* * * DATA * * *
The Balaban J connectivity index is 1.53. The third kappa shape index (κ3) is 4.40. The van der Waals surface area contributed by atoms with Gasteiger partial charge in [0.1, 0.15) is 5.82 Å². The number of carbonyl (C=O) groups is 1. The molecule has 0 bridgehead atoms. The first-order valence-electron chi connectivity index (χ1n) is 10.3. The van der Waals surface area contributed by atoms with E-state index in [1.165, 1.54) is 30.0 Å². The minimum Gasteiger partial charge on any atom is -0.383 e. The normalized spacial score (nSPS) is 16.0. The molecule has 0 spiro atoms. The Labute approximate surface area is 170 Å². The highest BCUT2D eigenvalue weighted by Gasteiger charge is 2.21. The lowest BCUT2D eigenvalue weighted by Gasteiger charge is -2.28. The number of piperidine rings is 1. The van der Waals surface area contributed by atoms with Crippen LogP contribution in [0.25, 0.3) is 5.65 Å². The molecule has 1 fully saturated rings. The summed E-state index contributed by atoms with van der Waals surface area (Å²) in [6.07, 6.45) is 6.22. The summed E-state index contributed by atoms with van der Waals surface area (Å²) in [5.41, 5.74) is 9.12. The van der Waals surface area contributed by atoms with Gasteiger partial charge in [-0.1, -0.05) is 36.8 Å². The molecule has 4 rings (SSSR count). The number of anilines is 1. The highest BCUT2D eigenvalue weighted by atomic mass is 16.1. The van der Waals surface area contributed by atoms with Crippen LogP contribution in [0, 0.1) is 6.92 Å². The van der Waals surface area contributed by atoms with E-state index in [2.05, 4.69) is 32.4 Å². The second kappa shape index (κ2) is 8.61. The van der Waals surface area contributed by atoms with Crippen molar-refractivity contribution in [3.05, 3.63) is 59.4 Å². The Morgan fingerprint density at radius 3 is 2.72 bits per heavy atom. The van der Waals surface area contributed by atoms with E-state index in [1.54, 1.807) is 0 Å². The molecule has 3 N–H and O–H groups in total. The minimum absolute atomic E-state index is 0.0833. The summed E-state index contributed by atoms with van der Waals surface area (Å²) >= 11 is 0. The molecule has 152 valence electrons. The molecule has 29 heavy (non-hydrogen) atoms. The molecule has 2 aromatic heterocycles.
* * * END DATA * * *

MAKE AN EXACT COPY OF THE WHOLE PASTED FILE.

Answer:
The Balaban J connectivity index is 1.53. The third kappa shape index (κ3) is 4.40. The van der Waals surface area contributed by atoms with Gasteiger partial charge in [0.1, 0.15) is 5.82 Å². The number of carbonyl (C=O) groups is 1. The molecule has 0 bridgehead atoms. The first-order valence-electron chi connectivity index (χ1n) is 10.3. The van der Waals surface area contributed by atoms with E-state index in [1.165, 1.54) is 30.0 Å². The minimum Gasteiger partial charge on any atom is -0.383 e. The normalized spacial score (nSPS) is 16.0. The molecule has 0 spiro atoms. The Labute approximate surface area is 170 Å². The highest BCUT2D eigenvalue weighted by Gasteiger charge is 2.21. The lowest BCUT2D eigenvalue weighted by Gasteiger charge is -2.28. The number of piperidine rings is 1. The van der Waals surface area contributed by atoms with Crippen LogP contribution in [0.25, 0.3) is 5.65 Å². The molecule has 1 fully saturated rings. The summed E-state index contributed by atoms with van der Waals surface area (Å²) in [6.07, 6.45) is 6.22. The summed E-state index contributed by atoms with van der Waals surface area (Å²) in [5.41, 5.74) is 9.12. The van der Waals surface area contributed by atoms with Gasteiger partial charge in [-0.1, -0.05) is 36.8 Å². The molecule has 4 rings (SSSR count). The number of anilines is 1. The highest BCUT2D eigenvalue weighted by atomic mass is 16.1. The van der Waals surface area contributed by atoms with Crippen LogP contribution in [0, 0.1) is 6.92 Å². The van der Waals surface area contributed by atoms with E-state index in [2.05, 4.69) is 32.4 Å². The second kappa shape index (κ2) is 8.61. The van der Waals surface area contributed by atoms with Crippen molar-refractivity contribution in [3.05, 3.63) is 59.4 Å². The Morgan fingerprint density at radius 3 is 2.72 bits per heavy atom. The van der Waals surface area contributed by atoms with E-state index in [1.54, 1.807) is 0 Å². The molecule has 3 N–H and O–H groups in total. The minimum absolute atomic E-state index is 0.0833. The summed E-state index contributed by atoms with van der Waals surface area (Å²) >= 11 is 0. The molecule has 152 valence electrons. The molecule has 29 heavy (non-hydrogen) atoms. The molecule has 2 aromatic heterocycles.